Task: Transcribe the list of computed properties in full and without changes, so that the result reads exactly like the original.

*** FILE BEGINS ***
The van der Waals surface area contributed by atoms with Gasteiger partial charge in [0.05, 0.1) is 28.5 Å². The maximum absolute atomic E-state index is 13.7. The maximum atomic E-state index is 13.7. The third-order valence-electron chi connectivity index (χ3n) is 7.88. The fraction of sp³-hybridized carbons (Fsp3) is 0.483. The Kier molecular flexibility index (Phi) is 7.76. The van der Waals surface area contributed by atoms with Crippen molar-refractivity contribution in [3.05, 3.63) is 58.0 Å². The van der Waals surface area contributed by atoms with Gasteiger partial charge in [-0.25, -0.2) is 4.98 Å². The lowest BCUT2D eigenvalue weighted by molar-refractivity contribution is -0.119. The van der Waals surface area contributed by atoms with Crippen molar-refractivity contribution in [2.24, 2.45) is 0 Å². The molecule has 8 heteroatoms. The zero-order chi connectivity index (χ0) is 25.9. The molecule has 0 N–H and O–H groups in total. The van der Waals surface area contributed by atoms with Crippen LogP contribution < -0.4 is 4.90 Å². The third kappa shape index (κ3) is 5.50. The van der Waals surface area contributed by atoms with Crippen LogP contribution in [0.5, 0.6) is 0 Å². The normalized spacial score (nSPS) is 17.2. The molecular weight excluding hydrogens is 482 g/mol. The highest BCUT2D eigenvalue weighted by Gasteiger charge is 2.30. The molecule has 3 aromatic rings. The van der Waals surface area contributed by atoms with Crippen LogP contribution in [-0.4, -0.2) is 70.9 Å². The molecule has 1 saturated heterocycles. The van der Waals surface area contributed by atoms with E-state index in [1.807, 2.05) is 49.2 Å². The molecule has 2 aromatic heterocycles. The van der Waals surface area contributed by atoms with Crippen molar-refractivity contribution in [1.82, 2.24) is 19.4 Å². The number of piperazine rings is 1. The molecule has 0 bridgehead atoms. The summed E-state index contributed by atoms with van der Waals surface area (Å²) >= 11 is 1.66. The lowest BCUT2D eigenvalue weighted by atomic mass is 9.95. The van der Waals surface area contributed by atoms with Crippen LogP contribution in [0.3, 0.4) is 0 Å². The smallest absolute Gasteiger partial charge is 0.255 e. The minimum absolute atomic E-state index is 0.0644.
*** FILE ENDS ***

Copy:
The van der Waals surface area contributed by atoms with Gasteiger partial charge in [0.05, 0.1) is 28.5 Å². The maximum absolute atomic E-state index is 13.7. The maximum atomic E-state index is 13.7. The third-order valence-electron chi connectivity index (χ3n) is 7.88. The fraction of sp³-hybridized carbons (Fsp3) is 0.483. The Kier molecular flexibility index (Phi) is 7.76. The van der Waals surface area contributed by atoms with Crippen molar-refractivity contribution in [3.05, 3.63) is 58.0 Å². The van der Waals surface area contributed by atoms with Gasteiger partial charge in [-0.25, -0.2) is 4.98 Å². The lowest BCUT2D eigenvalue weighted by molar-refractivity contribution is -0.119. The van der Waals surface area contributed by atoms with Crippen molar-refractivity contribution in [2.24, 2.45) is 0 Å². The molecule has 8 heteroatoms. The zero-order chi connectivity index (χ0) is 25.9. The molecule has 0 N–H and O–H groups in total. The van der Waals surface area contributed by atoms with Crippen LogP contribution < -0.4 is 4.90 Å². The third kappa shape index (κ3) is 5.50. The van der Waals surface area contributed by atoms with Crippen LogP contribution in [0.5, 0.6) is 0 Å². The normalized spacial score (nSPS) is 17.2. The molecular weight excluding hydrogens is 482 g/mol. The highest BCUT2D eigenvalue weighted by Gasteiger charge is 2.30. The molecule has 3 aromatic rings. The van der Waals surface area contributed by atoms with Crippen LogP contribution in [-0.4, -0.2) is 70.9 Å². The molecule has 1 saturated heterocycles. The van der Waals surface area contributed by atoms with E-state index in [1.807, 2.05) is 49.2 Å². The molecule has 2 aromatic heterocycles. The van der Waals surface area contributed by atoms with Crippen molar-refractivity contribution in [1.82, 2.24) is 19.4 Å². The number of piperazine rings is 1. The molecule has 0 bridgehead atoms. The summed E-state index contributed by atoms with van der Waals surface area (Å²) >= 11 is 1.66. The lowest BCUT2D eigenvalue weighted by atomic mass is 9.95. The van der Waals surface area contributed by atoms with Crippen LogP contribution in [0.3, 0.4) is 0 Å². The smallest absolute Gasteiger partial charge is 0.255 e. The minimum absolute atomic E-state index is 0.0644.